Niche Marketing/Reference Customers
While I'm blathering on tonight, I'm going to give some other kudos to the folks at The Phelon Group, though I don't know much at all about them. If their website is any indication of how they're marketing their capabilities and they even do an average job of selling and delivering what they say they do, they deserve a pat on the back. Read this blurb, from a prominent spot on their homepage:
The Phelon Group helps enterprise technology companies build and sustain high-value reference programs that enable a distinct advantage in the drive for customers and corporate growth.
Now for those of you who don't know much about the tech business or niche marketing - here's the key. Find a niche - smaller is better in most cases if you're a small firm (it sounds stupid, but for many software companies its a challenge to find a market SMALL enough to address) - then start making it very clear what you do and how you add value for those you'd like to do it for (or to, as the case may be).
If I had a nickel for every high tech company that has floundered around trying to figure out how to make the last customer and sale count somehow to the next one (read Geoffrey Moore's Crossing the Chasm if you're in this boat right now), I'd be a very rich man. Selling services to enterprise software companies struggling with how to make customers referenceable - now THAT's a niche - and a profitable one I'll bet!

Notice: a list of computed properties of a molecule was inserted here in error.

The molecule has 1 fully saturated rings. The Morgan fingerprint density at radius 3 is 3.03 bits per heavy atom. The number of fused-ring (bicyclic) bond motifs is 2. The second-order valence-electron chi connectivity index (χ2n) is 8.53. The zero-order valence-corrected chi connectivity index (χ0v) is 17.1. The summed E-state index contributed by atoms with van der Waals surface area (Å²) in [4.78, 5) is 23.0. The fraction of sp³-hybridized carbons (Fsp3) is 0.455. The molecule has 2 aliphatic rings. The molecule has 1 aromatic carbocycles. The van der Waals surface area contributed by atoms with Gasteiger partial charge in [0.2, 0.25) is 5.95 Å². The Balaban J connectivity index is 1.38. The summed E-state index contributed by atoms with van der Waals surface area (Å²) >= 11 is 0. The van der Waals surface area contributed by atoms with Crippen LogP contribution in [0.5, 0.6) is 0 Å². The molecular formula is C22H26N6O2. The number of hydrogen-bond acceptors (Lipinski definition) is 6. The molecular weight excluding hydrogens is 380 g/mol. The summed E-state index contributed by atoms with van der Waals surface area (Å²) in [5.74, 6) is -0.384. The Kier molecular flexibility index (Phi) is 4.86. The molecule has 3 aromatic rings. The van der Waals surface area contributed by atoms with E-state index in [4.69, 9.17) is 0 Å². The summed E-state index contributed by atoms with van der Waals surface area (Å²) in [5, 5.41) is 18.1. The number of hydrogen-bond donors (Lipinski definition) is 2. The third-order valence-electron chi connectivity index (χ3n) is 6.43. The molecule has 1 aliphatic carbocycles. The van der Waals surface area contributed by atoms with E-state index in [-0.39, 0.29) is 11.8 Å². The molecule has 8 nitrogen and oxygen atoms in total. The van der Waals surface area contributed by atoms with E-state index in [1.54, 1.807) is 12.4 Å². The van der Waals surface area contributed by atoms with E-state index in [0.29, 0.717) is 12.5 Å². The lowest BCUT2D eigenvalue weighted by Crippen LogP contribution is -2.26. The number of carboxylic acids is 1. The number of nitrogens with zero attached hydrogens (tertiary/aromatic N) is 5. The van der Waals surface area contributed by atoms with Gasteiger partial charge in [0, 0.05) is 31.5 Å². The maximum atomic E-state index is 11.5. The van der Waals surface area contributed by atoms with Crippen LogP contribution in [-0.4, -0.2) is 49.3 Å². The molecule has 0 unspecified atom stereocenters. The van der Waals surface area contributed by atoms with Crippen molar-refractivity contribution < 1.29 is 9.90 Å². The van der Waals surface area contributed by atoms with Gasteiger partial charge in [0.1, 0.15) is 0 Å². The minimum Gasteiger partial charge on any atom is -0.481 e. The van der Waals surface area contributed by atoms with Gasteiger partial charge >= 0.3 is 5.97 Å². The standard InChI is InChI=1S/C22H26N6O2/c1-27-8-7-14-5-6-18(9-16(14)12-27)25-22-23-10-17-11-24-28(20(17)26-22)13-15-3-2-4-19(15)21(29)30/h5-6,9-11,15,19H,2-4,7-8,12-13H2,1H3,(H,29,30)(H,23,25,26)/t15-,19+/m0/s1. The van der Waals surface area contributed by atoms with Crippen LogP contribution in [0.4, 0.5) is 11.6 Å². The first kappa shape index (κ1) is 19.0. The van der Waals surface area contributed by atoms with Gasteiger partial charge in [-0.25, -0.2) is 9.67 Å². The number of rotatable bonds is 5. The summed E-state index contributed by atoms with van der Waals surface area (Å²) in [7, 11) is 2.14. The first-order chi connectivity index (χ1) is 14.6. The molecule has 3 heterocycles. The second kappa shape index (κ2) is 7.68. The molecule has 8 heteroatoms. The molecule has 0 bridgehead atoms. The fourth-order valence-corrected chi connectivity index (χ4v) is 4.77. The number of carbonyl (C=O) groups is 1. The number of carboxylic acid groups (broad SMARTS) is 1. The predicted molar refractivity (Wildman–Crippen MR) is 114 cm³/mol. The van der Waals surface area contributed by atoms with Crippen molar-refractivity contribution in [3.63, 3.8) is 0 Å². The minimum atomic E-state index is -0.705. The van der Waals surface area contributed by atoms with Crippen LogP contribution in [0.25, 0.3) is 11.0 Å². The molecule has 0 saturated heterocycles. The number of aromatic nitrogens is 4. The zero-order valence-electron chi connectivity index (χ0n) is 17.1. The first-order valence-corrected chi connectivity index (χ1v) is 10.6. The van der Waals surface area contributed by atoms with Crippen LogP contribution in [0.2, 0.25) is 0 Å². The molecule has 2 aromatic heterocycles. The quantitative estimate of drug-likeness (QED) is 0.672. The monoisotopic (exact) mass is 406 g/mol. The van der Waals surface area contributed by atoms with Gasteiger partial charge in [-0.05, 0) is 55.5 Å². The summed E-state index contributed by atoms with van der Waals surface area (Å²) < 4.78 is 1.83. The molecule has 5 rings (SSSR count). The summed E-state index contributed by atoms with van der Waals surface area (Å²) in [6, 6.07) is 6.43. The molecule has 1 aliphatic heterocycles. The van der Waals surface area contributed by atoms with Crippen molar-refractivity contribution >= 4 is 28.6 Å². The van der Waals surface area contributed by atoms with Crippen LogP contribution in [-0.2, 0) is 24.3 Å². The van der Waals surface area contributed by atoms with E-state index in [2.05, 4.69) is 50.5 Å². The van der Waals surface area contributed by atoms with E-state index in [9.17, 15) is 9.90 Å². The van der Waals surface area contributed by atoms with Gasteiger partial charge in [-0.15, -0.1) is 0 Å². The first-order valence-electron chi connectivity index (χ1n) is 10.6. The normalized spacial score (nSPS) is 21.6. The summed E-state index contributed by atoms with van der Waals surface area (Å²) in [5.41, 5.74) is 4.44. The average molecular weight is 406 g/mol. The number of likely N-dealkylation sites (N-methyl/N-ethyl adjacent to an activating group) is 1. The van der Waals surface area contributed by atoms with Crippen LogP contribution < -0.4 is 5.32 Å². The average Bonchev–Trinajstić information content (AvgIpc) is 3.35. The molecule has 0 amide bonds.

On a side note… my partners and I got really good at making our customers referenceable at my old firm... once it became a priority and our sales and marketing folks understood a) you won't get them to say anything if you don't ask them to (so start asking), b) asking them won't get you shot, and c) when you ask, be specific about what you're looking for and why. Kind of like this example, an industry presentation we jointly delivered with our Boeing customers...
Paving the Road to E-Business
Business Forms Management Association
Symposium Proceeding : Forms Management
by Chris Church, VP Business Development Shana Corporation
Clearing the path
Paving the road for e-business first requires clearing the path ahead and then laying a foundation. That foundation is management of the inputs or triggers to the company’s business processes - its business forms. The Boeing Company understands that its business forms are critical; therefore, an alliance between Boeing Forms Management, Boeing Information Systems and Shana Corporation focused on the different facets of construction - process, project and product, respectively.
Motorola, Boeing, NASA, General Electric, Liberty Mutual, State of Washington, FileNET... its amazing what customers and partners will do with and for you when its mutual -when they understand how it benefits you AND them. The meek may inherit the earth at some point, but meek software companies won't.